I ducked in anticipation of dwarves being fired out of F16s.
Anything felt possible. Which means everything was possible. Over the stadium flew a small plane trailing a small DA banner that read “Together For Jobs”. The EFF’s banner, pulled by a helicopter, was five times as big. [Insert tiny dick joke here]. When Malema entered the stadium with his entourage, his eyeholes comfortably protected by premium gold-rimmed Mall of Africa goodness, the crowd tried to rip the joint from its moorings. A colleague pointed up at the advertising smeared across the second deck: Lafarge Cement, it read. Was this bad PR, he seemed to be asking, or good PR? In 2016, was there a difference?
I couldn’t properly hear what he was saying, but it sounded like, “Nationalise the cement.”
* * *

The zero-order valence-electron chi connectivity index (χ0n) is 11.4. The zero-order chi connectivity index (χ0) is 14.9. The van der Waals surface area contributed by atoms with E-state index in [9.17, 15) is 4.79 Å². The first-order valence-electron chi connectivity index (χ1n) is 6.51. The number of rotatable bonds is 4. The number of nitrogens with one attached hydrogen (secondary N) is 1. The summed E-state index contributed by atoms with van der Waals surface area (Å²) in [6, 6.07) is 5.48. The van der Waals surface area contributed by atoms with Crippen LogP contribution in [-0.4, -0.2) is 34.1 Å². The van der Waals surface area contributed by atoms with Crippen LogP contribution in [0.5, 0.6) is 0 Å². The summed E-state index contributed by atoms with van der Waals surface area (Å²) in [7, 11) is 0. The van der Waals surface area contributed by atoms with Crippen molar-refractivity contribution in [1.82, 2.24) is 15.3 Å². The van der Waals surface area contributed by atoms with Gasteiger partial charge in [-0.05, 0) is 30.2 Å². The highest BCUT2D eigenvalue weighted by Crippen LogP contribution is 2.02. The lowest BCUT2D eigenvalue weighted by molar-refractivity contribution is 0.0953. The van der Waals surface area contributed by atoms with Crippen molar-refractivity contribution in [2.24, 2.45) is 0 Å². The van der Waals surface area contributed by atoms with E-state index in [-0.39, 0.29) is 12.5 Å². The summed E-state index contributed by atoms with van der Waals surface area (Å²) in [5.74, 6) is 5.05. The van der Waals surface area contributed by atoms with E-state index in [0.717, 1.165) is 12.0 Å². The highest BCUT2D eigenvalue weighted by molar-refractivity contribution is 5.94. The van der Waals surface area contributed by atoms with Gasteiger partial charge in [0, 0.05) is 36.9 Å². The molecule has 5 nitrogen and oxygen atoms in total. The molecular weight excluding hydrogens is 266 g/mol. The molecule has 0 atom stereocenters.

When the EFF launched in October of 2013, the party’s ideological foundation were the “seven cardinal pillars” – the core of a basic guiding manifesto, all of which were billed as non-negotiable. The pillars were basically a Kenneth Kaunda speech yanked from the vaults, and yet they resonated because no system has yet been proven workable in Africa. The EFF had the benefit of being run by a master showman who understood the following: neither of the two main parties provided a measurable alternative to Mbeki’s 1998 version of Buy-A-BMW neoliberalism. By promising expropriation without compensation and other goodies from the socialist lucky packet, and by discarding Rainbowism and all associated reconciliation fairytales, the EFF never bothered to enter the fake social democratic echo chamber.